The Finnish Meteorological Institute (FMI) on Wednesday confirmed what many probably already suspected: July 2018 was the warmest on record dating back to the start of the 1900s.
FMI reported that mean temperatures were 5ºC higher than usual in Lapland and 2.5–4.0ºC higher than usual in other parts of Finland, amounting to a nationwide mean temperature of 19.6ºC and signalling an increase of 0.4ºC from the previous record of 19.2ºC set in 1941.
The highest temperature (33.7ºC) was recorded in Vantaa, Southern Finland, on 18 July and the lowest (-1.7ºC) in Salla, Lapland, on 1 July. The mercury hit the 25ºC mark a total of 27 times in Finland in July, representing a new high since 2010 when the often elusive mark was breached a total of 30 times.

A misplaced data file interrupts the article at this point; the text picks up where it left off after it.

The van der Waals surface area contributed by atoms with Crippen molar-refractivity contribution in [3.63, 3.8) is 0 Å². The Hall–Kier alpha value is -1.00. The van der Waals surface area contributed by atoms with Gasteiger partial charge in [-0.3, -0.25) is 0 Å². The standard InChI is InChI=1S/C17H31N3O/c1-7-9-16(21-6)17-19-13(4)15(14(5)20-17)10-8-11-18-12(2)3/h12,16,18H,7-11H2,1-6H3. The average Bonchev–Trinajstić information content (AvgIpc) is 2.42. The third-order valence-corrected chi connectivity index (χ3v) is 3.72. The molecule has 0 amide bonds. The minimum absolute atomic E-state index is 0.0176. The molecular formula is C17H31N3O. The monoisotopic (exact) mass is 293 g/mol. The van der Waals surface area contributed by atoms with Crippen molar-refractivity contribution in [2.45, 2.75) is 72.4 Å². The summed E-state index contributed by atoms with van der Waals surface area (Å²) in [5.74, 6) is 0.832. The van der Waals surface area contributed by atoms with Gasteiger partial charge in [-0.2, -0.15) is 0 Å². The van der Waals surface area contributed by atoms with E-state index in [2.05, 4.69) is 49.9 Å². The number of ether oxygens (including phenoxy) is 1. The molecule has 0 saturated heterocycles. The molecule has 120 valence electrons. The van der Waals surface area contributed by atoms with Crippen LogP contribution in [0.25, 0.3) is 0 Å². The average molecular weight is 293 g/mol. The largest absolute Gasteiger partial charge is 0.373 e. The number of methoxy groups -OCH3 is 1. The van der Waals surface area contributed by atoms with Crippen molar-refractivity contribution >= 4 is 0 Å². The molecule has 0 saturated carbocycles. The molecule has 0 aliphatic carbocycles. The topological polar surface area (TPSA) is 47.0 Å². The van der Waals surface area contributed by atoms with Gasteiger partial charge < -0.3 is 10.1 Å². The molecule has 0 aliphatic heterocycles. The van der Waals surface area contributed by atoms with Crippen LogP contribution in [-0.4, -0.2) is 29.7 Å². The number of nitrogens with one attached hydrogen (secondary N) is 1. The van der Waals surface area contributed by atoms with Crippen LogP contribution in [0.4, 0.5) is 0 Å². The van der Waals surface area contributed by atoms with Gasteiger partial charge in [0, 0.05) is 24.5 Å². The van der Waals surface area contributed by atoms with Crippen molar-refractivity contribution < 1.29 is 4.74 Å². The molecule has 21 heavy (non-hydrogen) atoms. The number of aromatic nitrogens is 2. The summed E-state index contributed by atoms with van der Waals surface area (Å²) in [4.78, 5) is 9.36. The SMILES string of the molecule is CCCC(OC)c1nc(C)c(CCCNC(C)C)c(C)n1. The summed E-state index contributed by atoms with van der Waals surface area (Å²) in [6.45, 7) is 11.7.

Rainfall, by contrast, fell short of seasonal averages in most parts of the country. Monthly rainfall was as low as a fifth of the average in Åland Islands and parts of Western and Central Finland, according to FMI.
The sun shone for roughly 300–350 hours in southern and central parts of the country and for 350–400 hours in south-western and northern parts of the country. The number of sunshine hours was high particularly in Northern Finland: In Sodankylä, for example, the sun shone for 160 hours more than the monthly average, signalling a new high since 1980.
Aleksi Teivainen – HT
Photo: Otto Ponto – Lehtikuva